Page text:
Thus longitude becomes the difference between time at place and time at Greenwich at the same instant.

The Greenwich time is ascertained from the chronometer, which has previously been regulated, and its error and rate tabulated; the daily rate being properly applied gives the Greenwich time at any instant.

In determining the local time by means of the object's altitude above the sea-horizon let the time be noted by watch. For greater precision, observe several altitudes in quick succession, noting the time of each, and take the mean of the altitudes as corresponding to the mean of the times. But in taking the mean of several observations in this way it must not be forgotten that we assume that the altitude varies in proportion to the time, which is theoretically true only in the exceptional case where the observer is on the equator and the object's declination is zero. It is, however, practically true for an interval of a few minutes when the heavenly body is not too near the meridian.

Best Position of a Heavenly Body for determining the Time at Place by an Altitude of the object.When the azimuth of the heavenly body is 90°; that is, when it is on the prime vertical, bearing true east or west; the error in time will be the least possible, since, for an object in that position—(1) it rises and falls fastest, allowing its altitude to be observed with the greatest precision ; also (2) the error in the hour angle, corresponding to a small error in the altitude, is least; and (3) the error in the hour angle, corresponding to a small error in the latitude, vanishes.

But no object can reach the prime vertical unless its declination is of the same name as the latitude of the place, and even then observations when the object is nearly east or west must not be carried so far as to include observations at very low altitudes where anomalies in the refraction may produce serious errors.

Tables giving the time when an object is on the prime vertical, that is, when it bears east or west, and its altitude thereon, are given towards the end of Norie's Nautical Tables.

When the latitude and declination are of opposite names the object will not be on the observer's prime vertical, but will be nearest to it when rising or setting; therefore the altitude should, in this case, be taken as soon as it exceeds 10° or 12°.

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BB 2

For the Sun, when you are in the opposite hemisphere, it is not practicable to observe in the most favourable position, hence choose the position as near to it as possible, but not too low; and remember that, generally, for any object, throughout the interval between the best position and the meridian the nearer the object is to the meridian the more unfavourably is it situated for the purpose of computing the time from an altitude. In the tropics, with latitude and declination of same name, proximity of the sun to the meridian has little effect on the hour angle.

The stars and planets are good objects at twilight and dawn, and the moon by day when in a favourable position.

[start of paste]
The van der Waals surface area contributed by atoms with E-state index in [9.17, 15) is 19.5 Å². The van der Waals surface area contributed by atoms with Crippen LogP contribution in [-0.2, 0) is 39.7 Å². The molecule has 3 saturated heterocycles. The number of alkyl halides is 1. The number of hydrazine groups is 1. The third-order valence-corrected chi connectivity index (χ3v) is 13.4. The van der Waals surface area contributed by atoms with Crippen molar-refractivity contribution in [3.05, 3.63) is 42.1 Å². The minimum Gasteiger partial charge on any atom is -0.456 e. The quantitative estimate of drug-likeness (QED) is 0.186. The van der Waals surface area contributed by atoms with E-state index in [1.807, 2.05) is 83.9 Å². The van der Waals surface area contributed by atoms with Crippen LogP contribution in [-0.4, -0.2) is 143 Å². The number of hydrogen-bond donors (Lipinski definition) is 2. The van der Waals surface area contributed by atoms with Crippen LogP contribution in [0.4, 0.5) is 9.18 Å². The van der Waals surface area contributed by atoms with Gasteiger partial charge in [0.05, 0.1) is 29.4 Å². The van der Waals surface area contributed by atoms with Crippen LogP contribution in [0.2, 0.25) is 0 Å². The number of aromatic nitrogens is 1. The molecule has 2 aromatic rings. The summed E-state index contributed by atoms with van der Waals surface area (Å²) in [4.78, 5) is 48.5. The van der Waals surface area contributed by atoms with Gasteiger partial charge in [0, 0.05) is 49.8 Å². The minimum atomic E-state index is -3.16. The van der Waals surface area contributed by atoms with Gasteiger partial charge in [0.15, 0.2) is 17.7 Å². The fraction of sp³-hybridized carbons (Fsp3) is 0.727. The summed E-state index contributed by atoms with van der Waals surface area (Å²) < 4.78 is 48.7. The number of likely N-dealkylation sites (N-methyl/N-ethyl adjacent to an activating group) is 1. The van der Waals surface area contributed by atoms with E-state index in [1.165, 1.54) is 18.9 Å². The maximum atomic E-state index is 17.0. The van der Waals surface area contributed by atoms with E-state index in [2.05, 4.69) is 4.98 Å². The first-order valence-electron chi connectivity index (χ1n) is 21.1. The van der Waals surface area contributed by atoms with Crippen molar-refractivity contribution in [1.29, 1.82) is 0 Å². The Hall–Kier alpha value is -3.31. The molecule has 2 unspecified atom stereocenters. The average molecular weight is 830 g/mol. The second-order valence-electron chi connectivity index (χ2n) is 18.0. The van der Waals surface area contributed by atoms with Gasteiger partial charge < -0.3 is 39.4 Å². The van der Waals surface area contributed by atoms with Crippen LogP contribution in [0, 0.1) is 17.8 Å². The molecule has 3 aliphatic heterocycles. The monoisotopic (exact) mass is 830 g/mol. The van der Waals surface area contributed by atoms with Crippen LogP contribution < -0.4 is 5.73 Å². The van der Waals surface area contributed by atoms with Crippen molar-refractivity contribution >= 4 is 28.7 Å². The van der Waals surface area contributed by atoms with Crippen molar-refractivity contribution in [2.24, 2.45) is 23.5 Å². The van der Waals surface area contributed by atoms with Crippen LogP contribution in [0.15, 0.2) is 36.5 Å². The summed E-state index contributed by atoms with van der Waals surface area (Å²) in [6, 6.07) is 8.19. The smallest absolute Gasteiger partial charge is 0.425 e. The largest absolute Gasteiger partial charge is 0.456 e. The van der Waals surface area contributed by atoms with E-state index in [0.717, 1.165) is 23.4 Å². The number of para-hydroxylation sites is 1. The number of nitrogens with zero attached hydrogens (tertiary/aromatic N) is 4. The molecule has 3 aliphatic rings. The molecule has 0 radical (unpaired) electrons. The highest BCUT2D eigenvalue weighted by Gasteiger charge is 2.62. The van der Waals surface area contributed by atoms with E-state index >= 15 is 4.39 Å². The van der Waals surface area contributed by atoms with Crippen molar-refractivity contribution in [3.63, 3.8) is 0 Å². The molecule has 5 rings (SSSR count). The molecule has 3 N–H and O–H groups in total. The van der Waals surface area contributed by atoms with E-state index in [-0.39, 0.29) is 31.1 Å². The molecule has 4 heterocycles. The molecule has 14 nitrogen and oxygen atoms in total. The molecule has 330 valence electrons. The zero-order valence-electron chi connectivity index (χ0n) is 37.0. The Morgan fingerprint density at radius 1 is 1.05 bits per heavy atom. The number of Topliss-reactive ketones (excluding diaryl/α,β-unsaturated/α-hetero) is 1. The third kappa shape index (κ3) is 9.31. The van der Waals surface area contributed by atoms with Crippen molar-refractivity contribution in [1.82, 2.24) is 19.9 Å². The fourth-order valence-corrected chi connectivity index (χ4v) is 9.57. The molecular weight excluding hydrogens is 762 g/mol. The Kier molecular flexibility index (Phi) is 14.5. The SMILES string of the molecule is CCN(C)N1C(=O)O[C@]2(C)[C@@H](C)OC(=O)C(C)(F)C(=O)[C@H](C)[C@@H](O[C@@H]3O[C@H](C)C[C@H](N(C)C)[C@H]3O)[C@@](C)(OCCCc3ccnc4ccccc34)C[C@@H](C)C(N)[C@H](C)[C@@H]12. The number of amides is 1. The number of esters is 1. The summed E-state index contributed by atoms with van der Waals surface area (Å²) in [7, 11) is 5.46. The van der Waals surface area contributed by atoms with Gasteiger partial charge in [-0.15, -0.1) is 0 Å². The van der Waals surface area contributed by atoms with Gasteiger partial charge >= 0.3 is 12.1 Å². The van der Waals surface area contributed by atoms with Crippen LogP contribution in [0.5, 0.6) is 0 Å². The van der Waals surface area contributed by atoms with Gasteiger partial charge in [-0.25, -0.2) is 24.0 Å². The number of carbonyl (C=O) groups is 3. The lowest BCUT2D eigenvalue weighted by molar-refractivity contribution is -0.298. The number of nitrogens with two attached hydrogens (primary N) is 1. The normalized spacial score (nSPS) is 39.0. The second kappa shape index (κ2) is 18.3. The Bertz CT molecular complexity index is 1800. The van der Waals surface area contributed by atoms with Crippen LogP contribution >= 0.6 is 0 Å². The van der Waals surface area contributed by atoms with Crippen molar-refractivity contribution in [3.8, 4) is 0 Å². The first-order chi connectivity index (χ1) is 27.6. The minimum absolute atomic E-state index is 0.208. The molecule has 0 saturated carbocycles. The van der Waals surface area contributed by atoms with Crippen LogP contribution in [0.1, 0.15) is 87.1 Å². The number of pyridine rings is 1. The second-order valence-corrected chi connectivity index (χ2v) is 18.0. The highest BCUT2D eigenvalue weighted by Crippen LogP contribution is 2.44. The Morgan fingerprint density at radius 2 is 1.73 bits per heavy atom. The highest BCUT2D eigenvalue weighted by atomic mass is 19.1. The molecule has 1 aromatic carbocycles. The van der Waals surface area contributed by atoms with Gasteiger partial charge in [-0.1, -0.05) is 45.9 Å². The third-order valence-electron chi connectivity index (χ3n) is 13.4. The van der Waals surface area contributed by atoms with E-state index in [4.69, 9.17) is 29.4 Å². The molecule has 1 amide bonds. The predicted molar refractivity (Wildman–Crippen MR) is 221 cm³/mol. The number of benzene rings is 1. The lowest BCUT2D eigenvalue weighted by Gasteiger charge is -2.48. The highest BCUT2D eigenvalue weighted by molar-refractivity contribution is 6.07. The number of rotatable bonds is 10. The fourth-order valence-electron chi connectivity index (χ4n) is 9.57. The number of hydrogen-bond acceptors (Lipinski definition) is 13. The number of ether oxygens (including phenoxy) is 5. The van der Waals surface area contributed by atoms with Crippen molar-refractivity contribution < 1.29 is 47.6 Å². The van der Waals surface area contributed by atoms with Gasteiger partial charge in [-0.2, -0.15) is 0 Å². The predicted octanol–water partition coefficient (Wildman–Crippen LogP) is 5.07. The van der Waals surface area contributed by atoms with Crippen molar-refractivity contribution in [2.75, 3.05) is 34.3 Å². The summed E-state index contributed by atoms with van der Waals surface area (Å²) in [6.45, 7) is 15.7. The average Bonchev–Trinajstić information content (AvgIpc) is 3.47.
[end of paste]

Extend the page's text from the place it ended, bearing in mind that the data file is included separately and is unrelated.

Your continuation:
Longitude by Chronometer and Sun's Altitude. RULE-I. Take any odd number of altitudes of the sun, with the corresponding times by chronometer; take the mean of the altitudes, and also of the times, i.e., take the sum of each and divide by the number of observations.

At sea, the first thing to note is—does the time by chronometer require to be increased by 12 hours, in order to express the Greenwich time astronomically ? —Your ship time and longitude will indicate this (see p. 233).

2. For the Greenwich Date, mean time.—To the mean of the times ascertained as above (par. I), and expressed astronomically, apply the original error, by addition if slow, by subtraction if fast.

Then multiply the daily rate by the number of days and parts of a day that have elapsed since the original error on Greenwich was determined ; the product, which is called the accumulated rate, being added to the above sum or remainder, if the chronometer be losing, or subtracted from it if gaining, the result will give the mean time at Greenwich, for which all the elements from the Nautical Almanac must be corrected (see also pp. 124-6).

3. For the Declination.—Take the declination from the Nautical Almanac, p. II. of given month, and correct it (by Var. in Ih. p. I. of Almanac) for the Greenwich date, mean time (see p. 238).

For the Polar Distance. Subtract the corrected declination from 90° when latitude and declination are both N., or both S.; if latitude and declination are one N. and other S., add 90° to the declination. For latitude o, subtract declination from 90°.

4. For the True Altitude, correct the mean of the observed altitudes for dip, semidiameter, refraction, and parallax (see p. 254).

5. For the Equation of Time.—For the given day take the equation from Nautical Almanac, p. II. of month; also take “ Var. in ih." for same day from p. I. of month; multiply the “ Var. in ih." by the hours and tenths of Greenwich time for the correction of equation (see p. 239).

Also, take special notice, on p. I. of Nautical Almanac of the day, when the equation changes; in the column the change is marked by a strong dash and at top thus

add. 6. For the Hour Angle. Write down in succession the true altitude, the latitude, and the polar distance. Take the sum of these quantities, which

add. sub.

or sub.